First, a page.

3. Book me to speak to your group or organization. 

I’ve spoken at dozens of medical group events, healthcare organization events,  large corporate events, university-sponsored events, and private, invitation-only events on topics such as The Impending Death of Hospitals, the strategic use of OIG Advisory Opinions, medical group governance,  and succeeding at negotiations. For more information about a custom presentation for you, email my Santa Barbara office staff. 

4. If You’re Not Yet a Client, Engage Me to Represent You.  

If You’re Not Yet a Client, Engage Me to Represent You. If you’re not yet a client, and you’re interested in increasing your profit and managing your risk of loss, email me directly. I’ll contact you to set up a call or meeting.


Mark F. Weiss

The Mark F. Weiss Law Firm, a Professional Corporation
(Formerly known as Advisory Law Group, a Professional Corporation)
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Success. Even more success. It’s what you want. Welcome to the club, which appears to be getting more exclusive every day, not due to evolution but to self-selection. Of course, sometimes we get stuck, or at least delayed, by the problems that pop up, blocking the way. But for many, the problem is that they don’t know what the problem is. I’ve been working with medical group leaders with the aim of increasing their group’s profits and managing their risk of loss for over 30 years. Does that mean that I have all of the answers? No. But what I do have is a point of view, a way of thinking about your success. So go ahead and start reading now. No one is going to do it for you. Which, by the way, is thinking tool number one.
The Impending Death of Hospitals is available for purchase in hard copy or in Kindle format on Amazon or you can download a complimentary PDF version here.

Having fallen for the fallacy that there’s profit in market share, hospitals have gorged on acquisitions and on employment and alignment of physicians. Many physicians have been willing participants through practice sales and in the belief that there’s safety in hospital employment. But it’s becoming evident that physician employment leads to losses and that integrated care delivers neither better care nor lower costs. And now, technology is about to moot many of the reasons for a hospital’s existence. How can your practice survive and even thrive in the post-hospital world?
The Impending Death of Hospitals is available for purchase in hard copy or in Kindle format on Amazon or you can download a complimentary PDF version here.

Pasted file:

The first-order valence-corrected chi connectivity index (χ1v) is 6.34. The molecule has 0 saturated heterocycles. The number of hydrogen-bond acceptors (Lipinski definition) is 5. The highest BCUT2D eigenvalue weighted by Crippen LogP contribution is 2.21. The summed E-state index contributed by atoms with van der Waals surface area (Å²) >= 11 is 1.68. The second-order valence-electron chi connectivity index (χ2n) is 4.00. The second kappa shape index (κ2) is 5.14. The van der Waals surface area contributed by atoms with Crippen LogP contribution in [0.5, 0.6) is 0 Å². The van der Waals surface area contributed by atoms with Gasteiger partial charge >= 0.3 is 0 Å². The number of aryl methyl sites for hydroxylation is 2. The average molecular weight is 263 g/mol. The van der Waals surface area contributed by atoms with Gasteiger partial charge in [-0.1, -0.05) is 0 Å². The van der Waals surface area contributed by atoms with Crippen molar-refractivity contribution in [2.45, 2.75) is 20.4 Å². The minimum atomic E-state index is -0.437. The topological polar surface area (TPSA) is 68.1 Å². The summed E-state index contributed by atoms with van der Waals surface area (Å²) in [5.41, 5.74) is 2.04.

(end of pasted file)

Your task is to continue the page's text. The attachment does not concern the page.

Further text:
Interesting Image 
Some days, it seems as if everyone, from anesthesia groups to vascular surgery practices, is talking about selling their practice to a larger group, to private equity investors, or to a hospital.

The reality is that some practices can be sold, some can never be sold, and some have nothing to sell.

The reality also is that there are a number of strategic alternatives to a practice sale.


A perfect storm of factors is accelerating the market for hospital-based medical group mergers and acquisitions.  


Download Here>
Directions 2014 Cover
The healthcare market is changing rapidly, bringing new sets of problems.
How can you find a solution, how can you engage in the right development of strategy, and how can you to plan your, or your group’s, future without tools to help clarify your thinking?
Directions is a collection of thoughts as thinking tools, each intended to instruct, inform, and even more so, cause you to give pause to instruct and inform yourself.
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If you're an independent learner or need a refresher on a current topic, click here to find out about our growing list of Knowledge Products.

Recent Interviews and Published Articles

Mark's article Why Your Compliance Efforts May Be Worthless was published in the Spring 2017 volume of Communique. Read or download here.
Mark was quoted in the article ASC Regulatory Areas That Developers Need To Pay Attention To published on Nov. 9, 2016 in The Ambulatory M&A Advisor. Read or download here

Mark's article OIG Advisory Opinion Secrets and Strategies was published in the Summer 2016 volume of Communique. Read or download here.

Finders keepers, losers weepers. Except in connection with overpayments from Medicare, then it’s a violation of the federal False Claims Act leading to significant liability—that is, unless you repay the overpaid sum within 60 days. Read CMS Resets the Clock for Return Of Medicare Overpayments published on AnesthesiologyNews.com in May 2016. Read or download here.

Mark's article A New Strategy To Profit From Interventional Radiology, co-authored with Cecilia Kronawitter, was published on AuntMinne.com on May 23, 2016. Read or download here.

Three of Mark’s blog posts were republished as a column entitled Practice Challenges in the Spring 2016 issue of the Pennsylvania Society of Anesthesiologists Newsletter, the Sentinel. Read or download here.

Mark's article Is There An Interventional Radiology ASC (irASC) In Your Future? was published in the April/May 2016 volume of Radiology Business Journal. Read or download here.

Mark's article Impending Death of Hospitals: Will Your Anesthesia Practice Survive? was published in the winter 2016 volume of Communique. Read or download here.